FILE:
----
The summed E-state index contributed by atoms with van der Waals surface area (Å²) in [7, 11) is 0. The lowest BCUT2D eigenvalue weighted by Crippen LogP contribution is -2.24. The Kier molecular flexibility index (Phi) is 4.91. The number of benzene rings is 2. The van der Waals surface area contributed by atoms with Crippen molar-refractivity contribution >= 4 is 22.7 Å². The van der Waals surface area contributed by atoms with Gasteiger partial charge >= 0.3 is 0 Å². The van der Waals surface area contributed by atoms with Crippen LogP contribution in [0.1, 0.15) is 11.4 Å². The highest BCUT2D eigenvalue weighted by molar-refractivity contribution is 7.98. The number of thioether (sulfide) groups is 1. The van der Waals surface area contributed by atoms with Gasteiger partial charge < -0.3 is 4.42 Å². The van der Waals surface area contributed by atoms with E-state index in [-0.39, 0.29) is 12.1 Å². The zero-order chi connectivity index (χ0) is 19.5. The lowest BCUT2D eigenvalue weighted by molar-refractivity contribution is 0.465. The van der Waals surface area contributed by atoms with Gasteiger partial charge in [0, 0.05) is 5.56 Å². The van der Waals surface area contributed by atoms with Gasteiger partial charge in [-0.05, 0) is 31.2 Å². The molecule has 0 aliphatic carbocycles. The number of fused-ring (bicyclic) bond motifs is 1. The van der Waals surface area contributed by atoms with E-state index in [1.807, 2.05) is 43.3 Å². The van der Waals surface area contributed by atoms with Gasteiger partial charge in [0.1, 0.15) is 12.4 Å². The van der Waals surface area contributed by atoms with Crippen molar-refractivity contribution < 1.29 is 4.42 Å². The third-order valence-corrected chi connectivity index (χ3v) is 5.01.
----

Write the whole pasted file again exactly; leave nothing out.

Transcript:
The summed E-state index contributed by atoms with van der Waals surface area (Å²) in [7, 11) is 0. The lowest BCUT2D eigenvalue weighted by Crippen LogP contribution is -2.24. The Kier molecular flexibility index (Phi) is 4.91. The number of benzene rings is 2. The van der Waals surface area contributed by atoms with Crippen molar-refractivity contribution >= 4 is 22.7 Å². The van der Waals surface area contributed by atoms with Gasteiger partial charge >= 0.3 is 0 Å². The van der Waals surface area contributed by atoms with Crippen LogP contribution in [0.1, 0.15) is 11.4 Å². The highest BCUT2D eigenvalue weighted by molar-refractivity contribution is 7.98. The number of thioether (sulfide) groups is 1. The van der Waals surface area contributed by atoms with Gasteiger partial charge < -0.3 is 4.42 Å². The van der Waals surface area contributed by atoms with E-state index in [-0.39, 0.29) is 12.1 Å². The zero-order chi connectivity index (χ0) is 19.5. The lowest BCUT2D eigenvalue weighted by molar-refractivity contribution is 0.465. The van der Waals surface area contributed by atoms with Gasteiger partial charge in [0, 0.05) is 5.56 Å². The van der Waals surface area contributed by atoms with Gasteiger partial charge in [-0.05, 0) is 31.2 Å². The molecule has 0 aliphatic carbocycles. The number of fused-ring (bicyclic) bond motifs is 1. The van der Waals surface area contributed by atoms with E-state index in [1.807, 2.05) is 43.3 Å². The van der Waals surface area contributed by atoms with Gasteiger partial charge in [0.1, 0.15) is 12.4 Å². The van der Waals surface area contributed by atoms with Crippen molar-refractivity contribution < 1.29 is 4.42 Å². The third-order valence-corrected chi connectivity index (χ3v) is 5.01.